Join Dr Emily Eastgate Brink, Assistant Professor at the University of Western Australia and specialist in eighteenth and nineteenth-century art for a fascinating lecture about spirit photography in Victorian times.
In the 1860s William Mumler first photographed a ghost. An early pioneer of the innovative double-exposure technique, Mumler claimed to have captured both a living portrait and an image of the dead in one photograph. This claim would initiate a wave of ‘spirit photography’ in America and Europe during the later nineteenth century, a photographic genre devoted to documenting the ghosts we live with. Promoted as a chemical capture of life, the nineteenth-century photograph became an empirical document, an accurate representation, and a medium closely associated with truth.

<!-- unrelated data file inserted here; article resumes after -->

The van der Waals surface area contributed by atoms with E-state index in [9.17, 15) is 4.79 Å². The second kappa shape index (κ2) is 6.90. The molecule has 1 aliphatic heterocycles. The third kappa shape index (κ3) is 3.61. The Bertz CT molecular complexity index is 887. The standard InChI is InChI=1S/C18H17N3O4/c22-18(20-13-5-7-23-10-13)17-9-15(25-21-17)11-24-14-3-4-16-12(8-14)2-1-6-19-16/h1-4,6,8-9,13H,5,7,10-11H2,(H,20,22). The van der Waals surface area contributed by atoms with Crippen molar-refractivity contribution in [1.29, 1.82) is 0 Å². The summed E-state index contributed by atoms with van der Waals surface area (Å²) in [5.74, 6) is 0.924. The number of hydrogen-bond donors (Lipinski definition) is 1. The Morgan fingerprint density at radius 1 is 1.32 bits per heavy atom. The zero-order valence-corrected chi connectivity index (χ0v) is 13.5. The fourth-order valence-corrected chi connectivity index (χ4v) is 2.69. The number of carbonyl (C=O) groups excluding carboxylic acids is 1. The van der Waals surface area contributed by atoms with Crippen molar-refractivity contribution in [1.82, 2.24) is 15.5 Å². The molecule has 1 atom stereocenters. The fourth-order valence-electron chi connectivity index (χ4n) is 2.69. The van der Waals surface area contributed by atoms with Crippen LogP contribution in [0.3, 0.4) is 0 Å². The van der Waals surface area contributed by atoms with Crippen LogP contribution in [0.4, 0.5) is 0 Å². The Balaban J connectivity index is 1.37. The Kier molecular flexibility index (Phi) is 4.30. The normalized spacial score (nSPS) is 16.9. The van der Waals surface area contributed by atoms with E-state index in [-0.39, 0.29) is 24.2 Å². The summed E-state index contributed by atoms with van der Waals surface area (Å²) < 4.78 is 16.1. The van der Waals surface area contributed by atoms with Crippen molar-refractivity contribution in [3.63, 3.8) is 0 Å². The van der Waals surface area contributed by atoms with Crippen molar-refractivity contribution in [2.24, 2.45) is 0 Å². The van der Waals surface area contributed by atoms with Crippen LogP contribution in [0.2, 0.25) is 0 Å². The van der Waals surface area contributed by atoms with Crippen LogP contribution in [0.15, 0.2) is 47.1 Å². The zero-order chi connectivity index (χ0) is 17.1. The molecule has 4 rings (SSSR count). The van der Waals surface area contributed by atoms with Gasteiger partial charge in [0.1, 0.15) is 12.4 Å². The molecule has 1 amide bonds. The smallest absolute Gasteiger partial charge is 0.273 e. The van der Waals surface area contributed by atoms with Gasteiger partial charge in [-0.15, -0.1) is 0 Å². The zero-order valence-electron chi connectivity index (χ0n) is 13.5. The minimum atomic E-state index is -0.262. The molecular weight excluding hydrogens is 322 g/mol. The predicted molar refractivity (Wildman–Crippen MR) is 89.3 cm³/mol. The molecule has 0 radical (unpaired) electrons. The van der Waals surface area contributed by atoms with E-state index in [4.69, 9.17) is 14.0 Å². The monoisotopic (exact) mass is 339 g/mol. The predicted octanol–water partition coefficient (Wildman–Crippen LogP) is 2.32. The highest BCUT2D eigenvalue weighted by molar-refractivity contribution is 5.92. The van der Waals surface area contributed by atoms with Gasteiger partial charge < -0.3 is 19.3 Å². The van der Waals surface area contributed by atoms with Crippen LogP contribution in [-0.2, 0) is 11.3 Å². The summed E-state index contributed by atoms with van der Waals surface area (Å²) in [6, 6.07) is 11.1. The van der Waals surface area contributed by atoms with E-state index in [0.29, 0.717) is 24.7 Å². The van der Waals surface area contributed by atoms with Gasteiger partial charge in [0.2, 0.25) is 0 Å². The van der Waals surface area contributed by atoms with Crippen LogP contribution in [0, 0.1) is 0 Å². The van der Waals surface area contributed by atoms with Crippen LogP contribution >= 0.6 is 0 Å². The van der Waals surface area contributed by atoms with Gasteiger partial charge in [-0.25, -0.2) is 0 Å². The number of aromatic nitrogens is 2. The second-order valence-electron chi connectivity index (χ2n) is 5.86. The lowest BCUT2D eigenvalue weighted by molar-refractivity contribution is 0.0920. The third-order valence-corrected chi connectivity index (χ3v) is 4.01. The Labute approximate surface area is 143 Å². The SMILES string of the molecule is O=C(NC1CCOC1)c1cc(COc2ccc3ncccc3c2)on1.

In many respects, the eye of the camera was believed to capture what the human eye could not see. What are the stakes of documenting the invisible and how did spirit photographs alter the understanding of the self in the later nineteenth century? This talk will explore the ghost photograph as a double portrait and a convenient fiction, while also questioning its role as a document of the living and the dead.